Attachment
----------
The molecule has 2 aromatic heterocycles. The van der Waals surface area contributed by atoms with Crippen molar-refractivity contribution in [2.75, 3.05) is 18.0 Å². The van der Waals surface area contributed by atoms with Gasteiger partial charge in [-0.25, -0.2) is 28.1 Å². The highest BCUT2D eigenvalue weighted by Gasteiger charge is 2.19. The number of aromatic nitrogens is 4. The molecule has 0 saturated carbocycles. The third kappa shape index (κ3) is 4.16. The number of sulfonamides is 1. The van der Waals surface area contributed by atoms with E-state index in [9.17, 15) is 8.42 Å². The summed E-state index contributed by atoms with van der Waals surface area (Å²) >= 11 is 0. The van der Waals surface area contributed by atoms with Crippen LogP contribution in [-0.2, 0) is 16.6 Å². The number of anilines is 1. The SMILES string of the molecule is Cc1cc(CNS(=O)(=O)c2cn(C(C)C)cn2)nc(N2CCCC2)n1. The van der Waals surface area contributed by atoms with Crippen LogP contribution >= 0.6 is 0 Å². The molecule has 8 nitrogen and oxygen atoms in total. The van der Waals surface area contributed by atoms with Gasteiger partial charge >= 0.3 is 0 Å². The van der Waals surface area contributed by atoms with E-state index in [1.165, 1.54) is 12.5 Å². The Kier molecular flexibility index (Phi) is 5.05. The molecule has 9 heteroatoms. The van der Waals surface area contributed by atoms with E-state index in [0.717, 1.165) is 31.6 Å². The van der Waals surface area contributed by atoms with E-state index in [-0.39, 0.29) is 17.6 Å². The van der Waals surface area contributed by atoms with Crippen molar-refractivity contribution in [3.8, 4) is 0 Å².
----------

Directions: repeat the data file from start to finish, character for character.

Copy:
The molecule has 2 aromatic heterocycles. The van der Waals surface area contributed by atoms with Crippen molar-refractivity contribution in [2.75, 3.05) is 18.0 Å². The van der Waals surface area contributed by atoms with Gasteiger partial charge in [-0.25, -0.2) is 28.1 Å². The highest BCUT2D eigenvalue weighted by Gasteiger charge is 2.19. The number of aromatic nitrogens is 4. The molecule has 0 saturated carbocycles. The third kappa shape index (κ3) is 4.16. The number of sulfonamides is 1. The van der Waals surface area contributed by atoms with E-state index in [9.17, 15) is 8.42 Å². The summed E-state index contributed by atoms with van der Waals surface area (Å²) >= 11 is 0. The van der Waals surface area contributed by atoms with Crippen LogP contribution in [-0.2, 0) is 16.6 Å². The number of anilines is 1. The SMILES string of the molecule is Cc1cc(CNS(=O)(=O)c2cn(C(C)C)cn2)nc(N2CCCC2)n1. The van der Waals surface area contributed by atoms with Crippen LogP contribution >= 0.6 is 0 Å². The molecule has 8 nitrogen and oxygen atoms in total. The van der Waals surface area contributed by atoms with Gasteiger partial charge >= 0.3 is 0 Å². The van der Waals surface area contributed by atoms with E-state index in [1.165, 1.54) is 12.5 Å². The Kier molecular flexibility index (Phi) is 5.05. The molecule has 9 heteroatoms. The van der Waals surface area contributed by atoms with E-state index in [0.717, 1.165) is 31.6 Å². The van der Waals surface area contributed by atoms with E-state index in [-0.39, 0.29) is 17.6 Å². The van der Waals surface area contributed by atoms with Crippen molar-refractivity contribution in [3.8, 4) is 0 Å².